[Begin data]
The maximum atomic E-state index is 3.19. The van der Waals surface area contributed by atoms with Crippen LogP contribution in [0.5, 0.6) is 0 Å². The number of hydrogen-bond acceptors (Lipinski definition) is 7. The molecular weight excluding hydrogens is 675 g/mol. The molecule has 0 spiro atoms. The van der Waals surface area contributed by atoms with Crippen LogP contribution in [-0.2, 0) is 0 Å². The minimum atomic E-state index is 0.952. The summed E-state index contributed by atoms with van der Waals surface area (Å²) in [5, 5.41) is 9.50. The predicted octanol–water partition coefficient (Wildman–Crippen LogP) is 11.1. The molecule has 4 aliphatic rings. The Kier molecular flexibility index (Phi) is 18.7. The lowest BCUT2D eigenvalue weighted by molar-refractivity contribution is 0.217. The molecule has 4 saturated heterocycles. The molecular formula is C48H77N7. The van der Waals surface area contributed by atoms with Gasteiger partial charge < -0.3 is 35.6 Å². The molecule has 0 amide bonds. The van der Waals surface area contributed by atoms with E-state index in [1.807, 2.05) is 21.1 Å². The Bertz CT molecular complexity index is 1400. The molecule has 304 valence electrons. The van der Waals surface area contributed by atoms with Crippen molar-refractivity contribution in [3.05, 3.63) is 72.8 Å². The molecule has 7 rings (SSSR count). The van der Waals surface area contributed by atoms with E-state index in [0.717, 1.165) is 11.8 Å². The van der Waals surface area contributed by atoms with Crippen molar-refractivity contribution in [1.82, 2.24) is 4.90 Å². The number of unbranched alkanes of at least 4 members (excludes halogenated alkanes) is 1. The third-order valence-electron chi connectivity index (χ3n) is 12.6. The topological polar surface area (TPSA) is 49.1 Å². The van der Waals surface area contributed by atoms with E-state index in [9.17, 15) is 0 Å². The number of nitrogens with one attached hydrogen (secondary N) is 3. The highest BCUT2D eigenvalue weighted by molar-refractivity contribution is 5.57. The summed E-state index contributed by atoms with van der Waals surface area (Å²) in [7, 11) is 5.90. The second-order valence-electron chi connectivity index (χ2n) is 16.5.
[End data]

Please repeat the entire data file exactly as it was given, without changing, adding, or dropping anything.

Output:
The maximum atomic E-state index is 3.19. The van der Waals surface area contributed by atoms with Crippen LogP contribution in [0.5, 0.6) is 0 Å². The number of hydrogen-bond acceptors (Lipinski definition) is 7. The molecular weight excluding hydrogens is 675 g/mol. The molecule has 0 spiro atoms. The van der Waals surface area contributed by atoms with Crippen LogP contribution in [-0.2, 0) is 0 Å². The minimum atomic E-state index is 0.952. The summed E-state index contributed by atoms with van der Waals surface area (Å²) in [5, 5.41) is 9.50. The predicted octanol–water partition coefficient (Wildman–Crippen LogP) is 11.1. The molecule has 4 aliphatic rings. The Kier molecular flexibility index (Phi) is 18.7. The lowest BCUT2D eigenvalue weighted by molar-refractivity contribution is 0.217. The molecule has 4 saturated heterocycles. The molecular formula is C48H77N7. The van der Waals surface area contributed by atoms with Gasteiger partial charge < -0.3 is 35.6 Å². The molecule has 0 amide bonds. The van der Waals surface area contributed by atoms with E-state index in [1.807, 2.05) is 21.1 Å². The Bertz CT molecular complexity index is 1400. The molecule has 304 valence electrons. The van der Waals surface area contributed by atoms with Crippen molar-refractivity contribution in [3.05, 3.63) is 72.8 Å². The molecule has 7 rings (SSSR count). The van der Waals surface area contributed by atoms with E-state index in [0.717, 1.165) is 11.8 Å². The van der Waals surface area contributed by atoms with Crippen molar-refractivity contribution in [1.82, 2.24) is 4.90 Å². The number of unbranched alkanes of at least 4 members (excludes halogenated alkanes) is 1. The third-order valence-electron chi connectivity index (χ3n) is 12.6. The topological polar surface area (TPSA) is 49.1 Å². The van der Waals surface area contributed by atoms with E-state index in [9.17, 15) is 0 Å². The number of nitrogens with one attached hydrogen (secondary N) is 3. The highest BCUT2D eigenvalue weighted by molar-refractivity contribution is 5.57. The summed E-state index contributed by atoms with van der Waals surface area (Å²) in [7, 11) is 5.90. The second-order valence-electron chi connectivity index (χ2n) is 16.5.